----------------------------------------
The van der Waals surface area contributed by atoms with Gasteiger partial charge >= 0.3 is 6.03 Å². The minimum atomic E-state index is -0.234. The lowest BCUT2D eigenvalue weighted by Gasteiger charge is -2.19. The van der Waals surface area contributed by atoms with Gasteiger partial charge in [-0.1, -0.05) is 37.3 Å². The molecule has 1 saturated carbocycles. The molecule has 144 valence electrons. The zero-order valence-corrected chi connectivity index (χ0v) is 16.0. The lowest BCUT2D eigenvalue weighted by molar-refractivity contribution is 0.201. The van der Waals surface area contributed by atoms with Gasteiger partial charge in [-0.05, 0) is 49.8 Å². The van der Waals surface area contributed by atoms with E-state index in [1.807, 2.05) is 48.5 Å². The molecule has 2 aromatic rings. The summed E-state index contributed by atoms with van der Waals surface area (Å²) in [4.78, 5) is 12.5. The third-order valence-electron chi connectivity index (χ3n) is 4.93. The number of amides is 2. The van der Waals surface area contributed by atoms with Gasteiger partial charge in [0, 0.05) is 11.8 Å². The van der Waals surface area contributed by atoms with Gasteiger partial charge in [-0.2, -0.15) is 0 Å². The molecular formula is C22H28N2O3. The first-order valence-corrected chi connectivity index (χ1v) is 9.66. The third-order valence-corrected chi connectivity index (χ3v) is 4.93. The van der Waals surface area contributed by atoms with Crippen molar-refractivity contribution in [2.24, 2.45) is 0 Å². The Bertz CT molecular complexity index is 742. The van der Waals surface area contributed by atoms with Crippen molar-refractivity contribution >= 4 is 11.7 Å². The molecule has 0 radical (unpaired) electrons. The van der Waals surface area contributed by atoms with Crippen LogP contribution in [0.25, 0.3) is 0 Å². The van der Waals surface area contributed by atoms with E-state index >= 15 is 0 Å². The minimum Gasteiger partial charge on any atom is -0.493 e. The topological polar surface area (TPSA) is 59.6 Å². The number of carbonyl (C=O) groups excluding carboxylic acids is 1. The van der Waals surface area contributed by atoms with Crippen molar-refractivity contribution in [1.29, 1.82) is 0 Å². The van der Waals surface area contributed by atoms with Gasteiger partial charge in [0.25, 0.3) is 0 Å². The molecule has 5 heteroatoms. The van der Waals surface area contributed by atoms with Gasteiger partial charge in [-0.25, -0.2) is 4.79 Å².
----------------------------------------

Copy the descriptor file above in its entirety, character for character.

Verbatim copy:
The van der Waals surface area contributed by atoms with Gasteiger partial charge >= 0.3 is 6.03 Å². The minimum atomic E-state index is -0.234. The lowest BCUT2D eigenvalue weighted by Gasteiger charge is -2.19. The van der Waals surface area contributed by atoms with Gasteiger partial charge in [-0.1, -0.05) is 37.3 Å². The molecule has 1 saturated carbocycles. The molecule has 144 valence electrons. The zero-order valence-corrected chi connectivity index (χ0v) is 16.0. The lowest BCUT2D eigenvalue weighted by molar-refractivity contribution is 0.201. The van der Waals surface area contributed by atoms with Gasteiger partial charge in [-0.05, 0) is 49.8 Å². The van der Waals surface area contributed by atoms with E-state index in [1.807, 2.05) is 48.5 Å². The molecule has 2 aromatic rings. The summed E-state index contributed by atoms with van der Waals surface area (Å²) in [4.78, 5) is 12.5. The third-order valence-electron chi connectivity index (χ3n) is 4.93. The number of amides is 2. The van der Waals surface area contributed by atoms with Gasteiger partial charge in [0, 0.05) is 11.8 Å². The van der Waals surface area contributed by atoms with Gasteiger partial charge in [-0.2, -0.15) is 0 Å². The molecular formula is C22H28N2O3. The first-order valence-corrected chi connectivity index (χ1v) is 9.66. The third-order valence-corrected chi connectivity index (χ3v) is 4.93. The van der Waals surface area contributed by atoms with Crippen molar-refractivity contribution in [2.24, 2.45) is 0 Å². The Bertz CT molecular complexity index is 742. The van der Waals surface area contributed by atoms with Crippen molar-refractivity contribution >= 4 is 11.7 Å². The molecule has 0 radical (unpaired) electrons. The van der Waals surface area contributed by atoms with Crippen LogP contribution in [0.25, 0.3) is 0 Å². The van der Waals surface area contributed by atoms with E-state index >= 15 is 0 Å². The minimum Gasteiger partial charge on any atom is -0.493 e. The topological polar surface area (TPSA) is 59.6 Å². The number of carbonyl (C=O) groups excluding carboxylic acids is 1. The van der Waals surface area contributed by atoms with Crippen molar-refractivity contribution in [1.29, 1.82) is 0 Å². The van der Waals surface area contributed by atoms with Gasteiger partial charge in [0.25, 0.3) is 0 Å². The molecule has 5 heteroatoms. The van der Waals surface area contributed by atoms with Gasteiger partial charge in [-0.25, -0.2) is 4.79 Å².